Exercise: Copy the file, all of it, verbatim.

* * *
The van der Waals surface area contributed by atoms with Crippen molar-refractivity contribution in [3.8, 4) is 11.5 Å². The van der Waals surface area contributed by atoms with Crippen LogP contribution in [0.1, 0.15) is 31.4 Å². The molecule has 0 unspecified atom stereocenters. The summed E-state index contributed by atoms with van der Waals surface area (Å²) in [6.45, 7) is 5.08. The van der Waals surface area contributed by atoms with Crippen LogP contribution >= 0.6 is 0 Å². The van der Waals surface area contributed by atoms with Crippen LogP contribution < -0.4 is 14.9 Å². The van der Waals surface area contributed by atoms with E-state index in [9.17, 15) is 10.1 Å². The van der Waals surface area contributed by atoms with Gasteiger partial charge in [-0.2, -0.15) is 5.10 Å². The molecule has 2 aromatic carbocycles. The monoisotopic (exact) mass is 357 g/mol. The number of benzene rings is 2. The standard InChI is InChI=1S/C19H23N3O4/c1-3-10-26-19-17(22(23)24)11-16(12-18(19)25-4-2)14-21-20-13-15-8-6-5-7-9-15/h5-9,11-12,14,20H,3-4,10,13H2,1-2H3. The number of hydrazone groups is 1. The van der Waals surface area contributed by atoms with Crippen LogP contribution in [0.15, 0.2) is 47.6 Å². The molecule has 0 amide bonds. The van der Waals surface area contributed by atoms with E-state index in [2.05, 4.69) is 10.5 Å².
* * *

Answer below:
The van der Waals surface area contributed by atoms with Crippen molar-refractivity contribution in [3.8, 4) is 11.5 Å². The van der Waals surface area contributed by atoms with Crippen LogP contribution in [0.1, 0.15) is 31.4 Å². The molecule has 0 unspecified atom stereocenters. The summed E-state index contributed by atoms with van der Waals surface area (Å²) in [6.45, 7) is 5.08. The van der Waals surface area contributed by atoms with Crippen LogP contribution >= 0.6 is 0 Å². The van der Waals surface area contributed by atoms with Crippen LogP contribution < -0.4 is 14.9 Å². The van der Waals surface area contributed by atoms with E-state index in [9.17, 15) is 10.1 Å². The van der Waals surface area contributed by atoms with Gasteiger partial charge in [-0.2, -0.15) is 5.10 Å². The molecule has 2 aromatic carbocycles. The monoisotopic (exact) mass is 357 g/mol. The number of benzene rings is 2. The standard InChI is InChI=1S/C19H23N3O4/c1-3-10-26-19-17(22(23)24)11-16(12-18(19)25-4-2)14-21-20-13-15-8-6-5-7-9-15/h5-9,11-12,14,20H,3-4,10,13H2,1-2H3. The number of hydrazone groups is 1. The van der Waals surface area contributed by atoms with Crippen LogP contribution in [0.15, 0.2) is 47.6 Å². The molecule has 0 amide bonds. The van der Waals surface area contributed by atoms with E-state index in [2.05, 4.69) is 10.5 Å².